Recipes for Chinese Chicken Salad
I have a very high bar when it comes to salads as a meal. That is, a salad as a complete meal, without a big piece of grilled cheese on the side. It helps that I use a simple but ripper of a salad dressing adapted from the legendary David Chang’s cookbook Momofuku.
I rarely share salads so when I do, you can be confident that it’s not just a salad. It’s a salad that’s SO GOOD that even I (whose diet is always starting “next Monday, I promise”) will happily scoff down an enormous bowl of it for dinner and be so satisfied that it makes me wonder why I don’t have salads more often for meals.
Well, I do know why. It’s because salads typically don’t interest me enough to make me want to eat a huge bowl of it for dinner. I always feel the need to have a bread roll or something on the side to fill it out.
Speaking of crunchy noodles, don’t think that I make my own! I just buy them from the supermarket. A packet costs just over $1 and I think of them as Asian croutons – just a sprinkle in salads or even on soups makes such a difference. I use Chang’s – does the packet look familiar? You can get it in the Asian section of supermarkets.
(Psst – also, a quick look at my tip for a fast way to julienne carrots – slice on an angle, fan out overlapping each other than run the knife along, cutting little strips!)
The dressing I use for this is based on David Chang’s Octo Vinaigrette which is in his wildly popular cookbook David Chang is probably the most famous Asian chef in the world and he revolutionised Asian cooking in western countries, in particular in America.
In addition to his signature dishes, including his Momofuku Bosaam, Crack Pie and Pork Belly Bun, his sauces and dressings are exceptional. And many are so simple. It’s just about coming up with the right ratios and combination of ingredients. Even some of the most famous chefs in the world can’t make great Asian salad dressings (no names mentioned…. ). But David Chang has mastered it. And I’ve used his recipe for this salad.
Speaking frankly, this salad is as Chinese as fortune cookies (did you know they were invented in America and marketed in China as “Genuine AMERICAN Fortune Cookies”? Cracks me up!). But it’s made with classic Chinese/Asian ingredients and Chinese Chicken Salad is what people know this as. So rather than giving it an obscure name, like “A Chinese-esque Chicken Salad”, I thought I’d stick with the obvious.
Chinese Chicken SaladChinese Chicken Salad is not authentic Chinese. It is a western dish and you will find versions with dressings that barely use any Asian ingredients. The dressing is adapted from a recipe by David Chang from his cookbook Momofuku and it is the real star of this salad. David Chang is probably the most famous modern Asian chef in the world - certainly in America. When it comes to modern Asian, he rules dressings and sauces!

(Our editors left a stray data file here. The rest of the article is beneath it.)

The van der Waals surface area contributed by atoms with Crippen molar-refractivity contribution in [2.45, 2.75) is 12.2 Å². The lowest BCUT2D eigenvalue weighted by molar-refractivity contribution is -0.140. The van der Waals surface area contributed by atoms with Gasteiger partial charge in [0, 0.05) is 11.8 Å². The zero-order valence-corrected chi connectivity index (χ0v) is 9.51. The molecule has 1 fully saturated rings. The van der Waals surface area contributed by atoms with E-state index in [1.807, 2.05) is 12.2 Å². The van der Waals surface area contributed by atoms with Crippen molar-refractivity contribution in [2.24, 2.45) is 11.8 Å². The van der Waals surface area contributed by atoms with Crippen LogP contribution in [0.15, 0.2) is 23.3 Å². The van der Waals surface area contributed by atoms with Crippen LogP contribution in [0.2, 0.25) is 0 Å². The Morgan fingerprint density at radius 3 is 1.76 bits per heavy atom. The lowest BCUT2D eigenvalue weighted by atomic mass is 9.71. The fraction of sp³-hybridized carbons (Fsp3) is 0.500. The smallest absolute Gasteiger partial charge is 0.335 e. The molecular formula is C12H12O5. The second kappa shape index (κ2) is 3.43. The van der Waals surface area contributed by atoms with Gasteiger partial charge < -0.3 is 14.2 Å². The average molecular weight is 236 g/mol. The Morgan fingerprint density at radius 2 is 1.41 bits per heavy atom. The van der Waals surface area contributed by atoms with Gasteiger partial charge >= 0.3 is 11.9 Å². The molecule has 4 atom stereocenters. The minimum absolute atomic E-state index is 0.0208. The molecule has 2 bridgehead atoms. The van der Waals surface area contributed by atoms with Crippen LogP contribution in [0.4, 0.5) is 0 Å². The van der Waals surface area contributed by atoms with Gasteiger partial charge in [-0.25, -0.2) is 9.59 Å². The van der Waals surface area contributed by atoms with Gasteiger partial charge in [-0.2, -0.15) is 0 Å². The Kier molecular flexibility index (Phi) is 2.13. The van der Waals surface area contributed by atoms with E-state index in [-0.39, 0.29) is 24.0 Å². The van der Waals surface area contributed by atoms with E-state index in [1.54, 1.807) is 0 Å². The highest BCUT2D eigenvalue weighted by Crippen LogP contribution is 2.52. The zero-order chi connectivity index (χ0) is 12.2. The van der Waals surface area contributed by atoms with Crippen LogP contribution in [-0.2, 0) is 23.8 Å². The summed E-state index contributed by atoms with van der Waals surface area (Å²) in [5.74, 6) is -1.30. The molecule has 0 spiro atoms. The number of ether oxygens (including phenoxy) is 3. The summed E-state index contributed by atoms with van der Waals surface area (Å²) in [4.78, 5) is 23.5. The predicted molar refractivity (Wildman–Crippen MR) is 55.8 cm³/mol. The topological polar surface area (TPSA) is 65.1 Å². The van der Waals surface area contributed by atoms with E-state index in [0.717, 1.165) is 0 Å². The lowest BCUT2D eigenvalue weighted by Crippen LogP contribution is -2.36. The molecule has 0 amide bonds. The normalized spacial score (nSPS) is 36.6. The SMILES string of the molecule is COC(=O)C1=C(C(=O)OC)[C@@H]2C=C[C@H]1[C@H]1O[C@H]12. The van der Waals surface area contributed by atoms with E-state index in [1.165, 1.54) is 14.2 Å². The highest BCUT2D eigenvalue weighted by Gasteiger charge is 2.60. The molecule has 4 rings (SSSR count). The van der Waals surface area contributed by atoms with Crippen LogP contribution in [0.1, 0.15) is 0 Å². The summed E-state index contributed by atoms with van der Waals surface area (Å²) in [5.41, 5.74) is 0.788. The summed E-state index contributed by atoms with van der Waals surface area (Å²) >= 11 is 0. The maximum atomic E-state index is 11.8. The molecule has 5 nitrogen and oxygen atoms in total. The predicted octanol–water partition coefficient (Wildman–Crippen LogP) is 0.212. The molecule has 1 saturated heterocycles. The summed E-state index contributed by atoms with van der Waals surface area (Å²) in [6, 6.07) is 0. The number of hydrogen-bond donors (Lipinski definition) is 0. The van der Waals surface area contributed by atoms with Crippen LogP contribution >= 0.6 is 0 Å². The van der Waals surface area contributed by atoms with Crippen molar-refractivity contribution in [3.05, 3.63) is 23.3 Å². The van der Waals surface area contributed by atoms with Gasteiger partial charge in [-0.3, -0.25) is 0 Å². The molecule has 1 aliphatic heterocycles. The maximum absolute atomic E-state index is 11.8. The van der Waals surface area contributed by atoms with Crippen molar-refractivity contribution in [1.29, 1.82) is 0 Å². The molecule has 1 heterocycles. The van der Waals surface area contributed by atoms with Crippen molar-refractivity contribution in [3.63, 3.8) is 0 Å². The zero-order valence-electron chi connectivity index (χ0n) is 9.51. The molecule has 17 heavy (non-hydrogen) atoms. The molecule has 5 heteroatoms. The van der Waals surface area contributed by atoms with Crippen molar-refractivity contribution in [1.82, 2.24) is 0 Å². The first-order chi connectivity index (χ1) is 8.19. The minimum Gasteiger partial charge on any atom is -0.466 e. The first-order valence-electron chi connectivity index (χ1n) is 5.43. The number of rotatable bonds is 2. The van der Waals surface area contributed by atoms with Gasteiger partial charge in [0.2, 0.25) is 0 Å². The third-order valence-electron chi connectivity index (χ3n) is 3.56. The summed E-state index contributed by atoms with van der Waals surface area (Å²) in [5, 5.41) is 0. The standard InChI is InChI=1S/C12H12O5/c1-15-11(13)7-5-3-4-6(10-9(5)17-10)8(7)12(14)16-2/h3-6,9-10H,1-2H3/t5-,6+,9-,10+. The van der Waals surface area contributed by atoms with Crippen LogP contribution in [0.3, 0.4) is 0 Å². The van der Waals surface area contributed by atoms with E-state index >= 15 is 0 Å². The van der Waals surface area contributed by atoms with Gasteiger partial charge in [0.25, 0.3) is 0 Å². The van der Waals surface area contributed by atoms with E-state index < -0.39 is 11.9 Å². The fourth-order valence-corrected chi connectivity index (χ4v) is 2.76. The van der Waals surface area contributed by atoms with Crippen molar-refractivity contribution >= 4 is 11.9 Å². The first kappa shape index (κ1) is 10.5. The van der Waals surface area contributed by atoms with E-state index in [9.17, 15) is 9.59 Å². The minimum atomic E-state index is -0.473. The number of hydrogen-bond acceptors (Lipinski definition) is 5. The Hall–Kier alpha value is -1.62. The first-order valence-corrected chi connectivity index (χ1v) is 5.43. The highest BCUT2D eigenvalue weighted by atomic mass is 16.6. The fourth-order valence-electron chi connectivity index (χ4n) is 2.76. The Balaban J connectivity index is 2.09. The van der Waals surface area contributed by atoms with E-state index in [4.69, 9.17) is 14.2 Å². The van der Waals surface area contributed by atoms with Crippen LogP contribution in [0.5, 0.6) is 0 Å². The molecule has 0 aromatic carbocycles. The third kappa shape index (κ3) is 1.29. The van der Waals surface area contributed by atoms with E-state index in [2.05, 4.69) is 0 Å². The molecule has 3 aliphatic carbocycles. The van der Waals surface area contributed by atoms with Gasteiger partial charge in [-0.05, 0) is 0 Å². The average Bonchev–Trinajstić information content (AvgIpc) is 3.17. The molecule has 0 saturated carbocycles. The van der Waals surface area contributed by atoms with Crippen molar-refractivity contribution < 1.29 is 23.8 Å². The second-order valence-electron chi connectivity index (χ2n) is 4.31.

Author: Nagi | RecipeTin Eats
Recipe type: Salad
Cuisine: Western Chinese
Serves: 2 - 3
- 3 tbsp light soy sauce (Note 1)
- 3 tbsp rice vinegar (aka rice wine vinegar)
- 1 tbsp sesame oil
- 2 tbsp grapeseed oil (or canola or any other neutral flavored oil)
- 1 tsp sugar
- 1½ tsp fresh ginger, grated or very finely chopped
- 1 garlic clove, minced
- ½ tsp black pepper
- 1½ cups red cabbage, finely shredded
- 4 cups Chinese cabbage (Nappa Cabbage), finely shredded (Note 2)
- 1 cup carrot, finely shredded
- 2 cups chicken, shredded
- ½ cup scallions / shallots, finely sliced on the diagonal
- ½ to 1 cup crunchy noodles (I use Chang's) (Note 3)
- 2 tbsp peanuts, roughly chopped
- 1 tsp sesame seeds
- Combine the Vinaigrette ingredients in a jar and shake. Set aside for 10 minutes or so for the flavours to meld.
- Place the Salad ingredients together in a large bowl. Drizzle over dressing then toss. (Note 4)
- Just prior to serving, sprinkle over most of the crunchy noodles, reserving some for garnish. Toss quickly, then garnish with peanuts, sesame seeds and remaining crunchy noodles and serve immediately.
Notes1. Light soy sauce is lighter in colour and flavor than ordinary soy sauce but is saltier. If you don't have light soy sauce, you can use ordinary but adjust as follows - instead of using 3 tbsp of light soy sauce, use 2 tbsp ordinary soy sauce + 1 tbsp water + ¼ tsp salt + pinch of sugar.
2. You can substitute with ordinary green cabbage.
3. You can buy crunchy fried noodles in the Asian section of supermarkets. I don't even know if you can get them in Asian grocery stores! They are cheap - just over $1 for a packet. You can use any crunchy fried noodles - thick or thin. I use a brand called Chang's (yellow packet).
4. At this stage, you can serve immediately or set it aside for up to 15 minutes. The cabbage will wilt slightly and that's ok, it takes on a texture a bit similar to coleslaw i.e. a tiny bit limp/pickled. But don't leave it for much longer than 15 minutes otherwise it gets too limp and soggy.
5. If making ahead, keep the dressing separate from the salad until ready to serve.
6. David Chang's original recipe for this Vinaigrette has slightly different ratios for the ingredients, most notably, much less oil. This is because he uses his Vinaigrette for meats and seafood. He notes that it is too tart for salads which is why I increased the oil, mainly by adding sesame oil for the extra sesame flavor. But it is still not as oily as traditional salad dressings which typically have a 1 to 3 ratio of vinegars to oil.